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Polycystic ovary disease

 

Alternative names : Polycystic ovaries; Polycystic ovarian syndrome (PCOS); Stein-Leventhal syndrome; Polyfollicular ovarian disease.

Definition

Polycystic ovary disease is characterized by enlarged ovaries with multiple small cysts, an abnormally high number of follicles at various states of maturation, and a thick, scarred capsule surrounding each ovary.
The syndrome was originally reported by Stein and Leventhal in 1935 when they described a group of women with amenorrhea (absence of menstrual period), infertility, hirsutism (unwanted hair growth in women), and enlarged polycystic ovaries.
Today, it is known that those with polycystic ovaries may have some, but not necessarily all, of the "classic" symptoms included in Stein-Leventhal syndrome.

Causes, incidence, and risk factors

Polycystic ovary disease is an endocrine disorder, which means normal hormone cycles are interrupted. Hormones direct many functions throughout the body. For example, hormones regulate reproductive functions, including the normal development of eggs in the ovaries. It is not completely understood why or how hormone cycles are interrupted, although there are several working theories.
In polycystic ovary disease, under-developed follicles accumulate in the ovaries. Follicles are sacs within the ovaries that contain eggs. The eggs in these follicles do not mature and, therefore, cannot be released from the ovaries. Instead, they accumulate as cysts in the ovary. This can contribute to infertility. The lack of follicle maturation and the inability to ovulate are likely caused by low levels of follicle stimulating hormone (FSH) ,and higher-than-normal levels of androgens (male hormones), produced in the ovary.
Insulin resistance also seems to be a key feature in polycystic ovarian syndrome. In addition to other hormones, insulin helps regulate ovarian function. When someone is insulin resistant, this means that cells throughout the body do not readily respond to the insulin circulating in the blood. For this reason, the amount of insulin remains high in the blood (hyperinsulinemia). High levels of insulin can contribute to lack of ovulation, high androgen levels, infertility, and early pregnancy loss.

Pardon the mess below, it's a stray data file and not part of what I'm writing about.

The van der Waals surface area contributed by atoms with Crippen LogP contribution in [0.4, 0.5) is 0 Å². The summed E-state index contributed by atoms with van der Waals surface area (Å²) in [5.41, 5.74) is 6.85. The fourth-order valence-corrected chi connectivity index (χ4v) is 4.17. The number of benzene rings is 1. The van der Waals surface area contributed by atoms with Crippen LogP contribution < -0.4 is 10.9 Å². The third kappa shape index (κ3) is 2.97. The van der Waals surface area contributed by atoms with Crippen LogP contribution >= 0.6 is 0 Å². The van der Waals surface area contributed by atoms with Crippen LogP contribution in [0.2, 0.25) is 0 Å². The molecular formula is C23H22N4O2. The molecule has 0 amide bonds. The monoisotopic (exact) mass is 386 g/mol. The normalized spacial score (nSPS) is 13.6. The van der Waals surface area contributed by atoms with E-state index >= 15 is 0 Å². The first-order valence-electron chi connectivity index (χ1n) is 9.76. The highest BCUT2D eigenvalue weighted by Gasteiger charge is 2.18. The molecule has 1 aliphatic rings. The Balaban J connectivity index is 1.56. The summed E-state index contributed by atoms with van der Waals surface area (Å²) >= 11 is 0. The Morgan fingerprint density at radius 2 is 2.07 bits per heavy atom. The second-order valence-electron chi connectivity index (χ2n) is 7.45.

Polycystic ovaries are two to five times larger than normal ovaries, and they have a white, thick, tough outer covering. Women are usually diagnosed when in their 20s or 30s.
Many women with polycystic ovary disease have irregular periods and may have very little menstruation (oligomenorrhea) or no period at all (amenorrhea).
Women diagnosed with this disorder frequently have a mother or sister with similar symptoms commonly associated with polycystic ovarian syndrome (PCOS).
Conception is often possible with proper surgical or medical treatments. Following conception, pregnancy is usually uneventful.

Symptoms

If you have polycystic ovary disease, you are likely to experience some of the following symptoms:
  • Abnormal, irregular, or scanty (very light or infrequent) menstrual periods
  • Absent periods , usually (but not always) after having one or more normal menstrual periods during puberty (secondary amenorrhea)
  • Weight gain, even obesity
  • Insulin resistance and diabetes
  • Infertility
  • Increased hair growth; distribution of body hair may be in a male pattern
  • Virilization -- development of male sex characteristics in a female. This may include an increase in body hair, facial hair, a deepening of the voice, male-pattern baldness, and clitoral enlargement.
  • Decreased breast size
  • Aggravation of acne
Signs and tests

In a pelvic examination, the health care provider may note an enlarged clitoris (very rare finding) and enlarged ovaries.

Tests include:
  • FSH levels -- low or normal
  • LH levels -- generally high
  • Androgen (testosterone) levels -- high
  • Estrogen (primarily estrone and estradiol) levels -- relatively high
  • Urine 17-ketosteroids -- possibly high
  • Vaginal ultrasound and, possibly, abdominal ultrasound
  • Abdominal MRI
  • Laparoscopy
  • Ovarian biopsy
Other blood tests that may be done include:
  • Serum HCG (pregnancy test) negative
  • Thyroid function tests
  • Prolactin levels
Treatment

Medications used to treat the symptoms of polycystic ovary disease include birth control pills, spironolactone, flutamide, and clomiphene citrate. Treatment with clomiphene induces the pituitary gland to produce more FSH, which in turn stimulates maturity and release of the eggs. Occasionally, more potent ovulation-induction medications (fertility drugs, human menopausal gonadotropins) are needed to achieve pregnancy.
Weight reduction, which may be very difficult, may help to reduce the elevated insulin levels in the blood in patients with this disease. For those with polycystic ovaries who are overweight, weight loss can reduce insulin resistance, stimulate ovulation, and improve fertility rates. Sometimes, part of the treatment for polycystic ovaries is use of medications that make cells more sensitive to insulin, like metformin or one of the thiazolidinedione medications, such as pioglitazone or rosiglitazone.

Expectations (prognosis)

Pregnancy may be achieved with appropriate treatment.

Complications
  • Sterility
  • Obesity-related conditions, like high blood pressure and diabetes
  • Increased the risk of endometrial cancer -- this is because the endometrium (lining of the uterine wall that sheds when you menstruate) can get thicker and thicker (hyperplasia) due to the lack of ovulation
  • Possible increased risk of breast cancer
Calling your health care provider

Call for an appointment with your health care provider if you are experiencing the symptoms of this disorder.

 


 
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